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Coney Island strip mall?

The guys who gave us the city’s only drive-through Starbucks (below) now want to build this modern-ish strip mall on Cropsey Avenue, the gateway to Coney Island.
Kutnicki Bernstein Architects

The man who brought the city’s only drive-through Starbucks to Cropsey Avenue is bringing more retail to the dreary Gateway to Coney Island — and he says it might kick-start the drag’s transition into a shopping destination.

Developer Marc Esrig is building a glassy, 14,000-square-foot retail space with a parking lot on Cropsey Avenue at Hart Place, directly across the street from the Starbucks and Linens ’n Things that he developed in 2004, and down the block from a Home Depot.

Construction could be finished as early as mid-July and Esrig says he is in negotiations with three national chains as prospective tenants: a women’s clothing store, a home furnishings store, and a restaurant (which he promises will not be a McDonald’s or a Subway).

“You’re going to start seeing that natural progression where auto body shops get forced out,” said Esrig of Vista Realty Partners. “That’s not to say that Prada or Coach is moving in tomorrow, but maybe you’ll have a Dunkin’ Donuts move in, or a pizza place, or a Radio Shack.”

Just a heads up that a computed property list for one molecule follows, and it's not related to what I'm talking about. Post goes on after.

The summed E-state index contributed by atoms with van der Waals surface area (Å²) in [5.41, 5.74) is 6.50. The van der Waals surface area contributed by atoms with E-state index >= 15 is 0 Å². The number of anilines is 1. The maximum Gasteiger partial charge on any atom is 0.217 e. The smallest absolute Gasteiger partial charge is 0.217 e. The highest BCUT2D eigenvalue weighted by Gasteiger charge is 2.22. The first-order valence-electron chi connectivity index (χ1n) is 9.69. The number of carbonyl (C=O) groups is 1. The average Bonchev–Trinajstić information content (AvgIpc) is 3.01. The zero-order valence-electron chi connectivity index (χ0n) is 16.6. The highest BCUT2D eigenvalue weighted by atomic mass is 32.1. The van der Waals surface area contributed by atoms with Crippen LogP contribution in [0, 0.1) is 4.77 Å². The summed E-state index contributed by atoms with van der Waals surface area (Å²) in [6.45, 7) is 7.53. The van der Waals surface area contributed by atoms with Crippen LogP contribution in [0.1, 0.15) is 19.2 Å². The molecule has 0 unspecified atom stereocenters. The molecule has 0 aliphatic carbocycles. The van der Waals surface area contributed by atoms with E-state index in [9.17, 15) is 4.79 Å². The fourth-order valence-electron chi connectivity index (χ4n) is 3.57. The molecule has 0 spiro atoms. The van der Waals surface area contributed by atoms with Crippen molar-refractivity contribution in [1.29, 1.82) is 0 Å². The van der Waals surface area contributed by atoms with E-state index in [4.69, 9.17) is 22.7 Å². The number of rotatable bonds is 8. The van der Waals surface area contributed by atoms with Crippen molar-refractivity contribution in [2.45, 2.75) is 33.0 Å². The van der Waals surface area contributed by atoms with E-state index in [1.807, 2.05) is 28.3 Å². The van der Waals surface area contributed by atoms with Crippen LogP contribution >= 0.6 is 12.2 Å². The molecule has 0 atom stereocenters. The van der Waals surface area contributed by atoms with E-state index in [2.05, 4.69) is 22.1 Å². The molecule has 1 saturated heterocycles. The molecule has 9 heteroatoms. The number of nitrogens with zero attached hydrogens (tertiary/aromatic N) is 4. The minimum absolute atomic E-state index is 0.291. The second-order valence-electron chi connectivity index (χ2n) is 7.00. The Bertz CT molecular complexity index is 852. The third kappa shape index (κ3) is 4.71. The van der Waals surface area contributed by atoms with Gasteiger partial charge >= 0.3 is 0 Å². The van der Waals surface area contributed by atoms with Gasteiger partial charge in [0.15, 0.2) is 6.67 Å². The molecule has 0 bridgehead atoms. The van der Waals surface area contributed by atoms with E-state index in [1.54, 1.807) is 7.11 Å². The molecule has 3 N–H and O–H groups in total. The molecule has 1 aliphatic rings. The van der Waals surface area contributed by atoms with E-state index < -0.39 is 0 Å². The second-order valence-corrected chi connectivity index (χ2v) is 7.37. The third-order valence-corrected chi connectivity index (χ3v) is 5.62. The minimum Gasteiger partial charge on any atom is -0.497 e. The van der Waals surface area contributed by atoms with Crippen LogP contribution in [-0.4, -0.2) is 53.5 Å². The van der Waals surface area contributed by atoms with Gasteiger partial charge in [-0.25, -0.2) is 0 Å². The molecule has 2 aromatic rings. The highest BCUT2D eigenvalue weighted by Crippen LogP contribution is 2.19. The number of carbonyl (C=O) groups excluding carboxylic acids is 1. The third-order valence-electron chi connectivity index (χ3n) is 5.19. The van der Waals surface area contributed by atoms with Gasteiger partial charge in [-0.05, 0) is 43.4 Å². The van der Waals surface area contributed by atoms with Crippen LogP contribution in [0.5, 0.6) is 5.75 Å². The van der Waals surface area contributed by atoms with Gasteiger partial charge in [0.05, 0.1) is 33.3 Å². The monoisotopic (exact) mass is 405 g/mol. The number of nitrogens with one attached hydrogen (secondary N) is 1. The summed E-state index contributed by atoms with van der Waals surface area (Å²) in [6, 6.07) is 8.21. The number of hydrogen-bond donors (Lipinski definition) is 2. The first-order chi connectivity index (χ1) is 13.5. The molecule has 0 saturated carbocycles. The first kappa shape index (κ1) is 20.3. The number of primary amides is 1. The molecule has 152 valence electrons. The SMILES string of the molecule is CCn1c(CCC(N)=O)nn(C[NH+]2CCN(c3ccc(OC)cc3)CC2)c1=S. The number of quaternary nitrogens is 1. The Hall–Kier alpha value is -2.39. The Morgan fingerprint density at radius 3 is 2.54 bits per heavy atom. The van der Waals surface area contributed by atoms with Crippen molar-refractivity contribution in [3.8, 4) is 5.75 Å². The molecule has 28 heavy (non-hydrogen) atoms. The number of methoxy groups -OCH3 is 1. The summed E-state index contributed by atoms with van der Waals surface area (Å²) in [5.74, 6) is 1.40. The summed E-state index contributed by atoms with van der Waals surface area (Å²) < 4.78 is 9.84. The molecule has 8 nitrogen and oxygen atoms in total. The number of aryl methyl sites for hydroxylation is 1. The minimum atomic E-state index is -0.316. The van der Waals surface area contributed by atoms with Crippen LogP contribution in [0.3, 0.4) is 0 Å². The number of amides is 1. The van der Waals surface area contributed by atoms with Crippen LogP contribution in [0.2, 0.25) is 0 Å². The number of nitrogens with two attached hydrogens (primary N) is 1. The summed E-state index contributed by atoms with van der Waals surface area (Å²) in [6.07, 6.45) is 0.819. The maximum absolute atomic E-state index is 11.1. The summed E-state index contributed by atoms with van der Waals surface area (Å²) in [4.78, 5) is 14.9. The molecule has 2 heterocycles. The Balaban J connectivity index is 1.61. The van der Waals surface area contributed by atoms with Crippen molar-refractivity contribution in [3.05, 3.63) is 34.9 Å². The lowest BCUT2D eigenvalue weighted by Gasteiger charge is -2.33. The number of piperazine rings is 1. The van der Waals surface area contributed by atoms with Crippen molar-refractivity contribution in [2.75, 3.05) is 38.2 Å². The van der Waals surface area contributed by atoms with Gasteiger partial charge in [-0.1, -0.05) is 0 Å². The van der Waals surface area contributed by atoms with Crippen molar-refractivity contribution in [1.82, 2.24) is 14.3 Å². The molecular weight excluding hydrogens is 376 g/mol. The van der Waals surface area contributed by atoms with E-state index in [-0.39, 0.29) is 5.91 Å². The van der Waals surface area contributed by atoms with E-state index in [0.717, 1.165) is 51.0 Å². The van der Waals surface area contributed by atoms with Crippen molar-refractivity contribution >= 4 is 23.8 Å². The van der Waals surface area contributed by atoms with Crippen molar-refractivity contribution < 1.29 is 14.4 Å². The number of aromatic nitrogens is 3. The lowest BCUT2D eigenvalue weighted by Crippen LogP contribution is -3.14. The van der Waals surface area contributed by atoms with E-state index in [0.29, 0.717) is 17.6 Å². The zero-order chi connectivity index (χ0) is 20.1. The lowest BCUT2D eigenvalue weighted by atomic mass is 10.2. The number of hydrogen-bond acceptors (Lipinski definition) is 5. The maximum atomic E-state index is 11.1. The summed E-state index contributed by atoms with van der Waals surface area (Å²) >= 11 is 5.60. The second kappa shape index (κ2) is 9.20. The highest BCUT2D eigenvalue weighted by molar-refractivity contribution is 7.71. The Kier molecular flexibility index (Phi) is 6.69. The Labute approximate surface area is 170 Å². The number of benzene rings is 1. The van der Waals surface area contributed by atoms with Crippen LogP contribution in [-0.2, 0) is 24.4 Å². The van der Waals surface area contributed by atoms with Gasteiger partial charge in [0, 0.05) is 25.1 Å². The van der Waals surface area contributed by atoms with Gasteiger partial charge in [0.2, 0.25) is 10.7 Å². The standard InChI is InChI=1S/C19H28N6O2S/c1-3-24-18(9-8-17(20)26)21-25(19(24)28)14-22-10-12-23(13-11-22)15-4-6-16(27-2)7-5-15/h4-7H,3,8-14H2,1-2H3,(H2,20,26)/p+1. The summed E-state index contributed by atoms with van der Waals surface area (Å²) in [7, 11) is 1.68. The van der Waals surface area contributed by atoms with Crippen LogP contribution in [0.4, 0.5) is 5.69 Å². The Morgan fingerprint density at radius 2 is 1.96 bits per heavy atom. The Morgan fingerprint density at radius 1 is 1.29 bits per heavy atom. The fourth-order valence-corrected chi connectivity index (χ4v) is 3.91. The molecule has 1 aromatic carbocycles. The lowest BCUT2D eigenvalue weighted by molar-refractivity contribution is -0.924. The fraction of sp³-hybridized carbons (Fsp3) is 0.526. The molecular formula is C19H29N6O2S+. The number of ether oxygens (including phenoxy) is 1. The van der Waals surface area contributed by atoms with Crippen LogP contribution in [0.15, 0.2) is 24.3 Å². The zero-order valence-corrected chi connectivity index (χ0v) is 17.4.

And as the redevelopment of Coney Island inches forward, some Coney officials are excited about Esrig’s plans to bring a clothing shop, a home furnishings store, and a restaurant to a key access road for the amusement district.

“Cropsey Avenue is becoming busy and all of those things might go over really well,” said Community Board 13 District Manager Chuck Reichenthal.

“The local diner — which was only a block away — closed down, so a restaurant sounds like a potentially good idea,” he said.

But Dick Zigun, Coney Island’s unofficial mayor, isn’t as keen about Esrig’s plans.

“In an ideal Coney Island, Cropsey Avenue between Neptune Avenue and Hart Place would see large parking garages on either side and the ground floor of such garages would be trolley barns and waiting stations for a revival of the Surf Avenue trolleys,” Zigun said.

“Such parking garages would be useful for the amusement park and also serve the unofficial shopping mall that is already replacing the auto body stores,” he said.

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